• Jordan B.

      I'd say Jack Ryan is the most likely to move, if only because Paramount won't pit two of its own films against each other in the same opening weekend.

  • Winchester

    There may be plenty of money available on Christmas Day from moviegoers but that's all still too crowded for one day even if there's a range of demo's catered for on paper.

    Paramount needs to get 'Wolf' out at least in limited because if it doesn't then they have limited chances come Oscar season (since Nebraska looks like a couple of acting noms mostly and Labor Day has already fizzled out) and despite Paramount looking like more and more of a shambles this year I can't see them opening three films on the same day.

    Jack Ryan needs to move..............but if it moves to January then Paramount might as well write off it's wannabe new Chris Pine franchise. If I was them I might be tempted to hold it for longer and open it in May/June 2014 time. Paramount currently has nothing opening between Noah in March and Transformers: Age of Extinction in June so they're missing one of the biggest months of the year right now and I think that would be a better place to try and play Ryan if they want it to have a chance.

    Universal needs to keep 47 Ronin in December to hopefully capture enough global Holiday season money to avoid writing off all the profits from Fast Six and Despicable Me 2, after R.I.P.D already ate into them.

    The limited release films should be OK as the play limited anyway and I don't see anything else moving too much at this stage. But it's still a crowded time of the year and something will get clobbered along the way.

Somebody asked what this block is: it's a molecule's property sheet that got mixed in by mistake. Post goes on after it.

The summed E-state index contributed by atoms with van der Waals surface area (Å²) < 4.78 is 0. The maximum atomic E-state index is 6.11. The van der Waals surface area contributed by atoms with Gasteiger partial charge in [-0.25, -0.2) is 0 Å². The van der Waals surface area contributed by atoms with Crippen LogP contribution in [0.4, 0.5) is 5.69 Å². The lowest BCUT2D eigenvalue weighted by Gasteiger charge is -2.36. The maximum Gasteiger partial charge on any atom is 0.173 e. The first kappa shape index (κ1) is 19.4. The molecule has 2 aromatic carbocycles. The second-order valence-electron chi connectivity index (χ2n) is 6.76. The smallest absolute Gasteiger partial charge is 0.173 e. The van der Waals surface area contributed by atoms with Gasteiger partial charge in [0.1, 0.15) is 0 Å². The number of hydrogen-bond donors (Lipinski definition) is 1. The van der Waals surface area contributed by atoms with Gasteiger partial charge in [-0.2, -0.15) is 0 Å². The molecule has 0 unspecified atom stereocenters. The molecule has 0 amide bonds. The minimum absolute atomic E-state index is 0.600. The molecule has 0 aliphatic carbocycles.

• Ian

      Good point on maybe holding Jack Ryan for summer. This coming summer honestly seems pretty light to be compared to the last few (and certainly to the coming cinepocalypse in 2015), so there's probably plenty of room if they want to go that route. I have a hard time seeing 47 Ronin make money no matter when its released, certainly in North America. It will do well in Asia but will it be significant anywhere else? In my mind they'd have a better chance if they waited until maybe even February, which is traditionally stronger than January. Unless you're thinking about the calender year in terms of profits and taxes an all that fun stuff in which case they're only counting on one week in 2013 anyway.

      • Winchester

        I was probably being slightly facetious on 47 Ronin, I really just meant that the season is effectively a bit of a cash hoover where a lot of films that wouldn't make as much at other times of year can sometimes make bank, and with the size of budget it carries, for it's overall results, releasing it when it can make as much as it can given increasingly low expectations might be something Universal is interested in.

  • yrabadi

    I must be the only one who doesn't care.

  • themoviewatcher

    Great news even though that day is very crowded.

  • Criterion10

    Great Christmas present.

  • jinjuriki187

    i just hope its oscar chances remain high. this movie looks amazing and i hope its good, it makes the oscar race a lot tighter again.

  • Jack Tylers

    Good awards positioning, unless Leo suffers a similar fate he did in Django and not enough screeners were sent out.

    But it's way too busy ox Xmas.

    Family audiences will be divided between The Hobbit 2 and Walter Mitty, while the action crowd has Hobbit 2.

    Comedy audiences have Anchorman 2.

    That leaves, wide release, Wolf/Hustle/Monuments... I think more will see Wolf than Hustle

    • Ian

      Don't forget Saving Mr. Banks.

  • Sethcohen26

    Why would jack ryan move??? That's a mistake not offering an action alternative for the holidays

  • Sethcohen26

    Can Leonardo Dicaprio please move to the front of the line for best actor now?!

  • IngmarTheBergman

    I'm very excited for this, but quite frankly, the release date doesn't matter to me at all.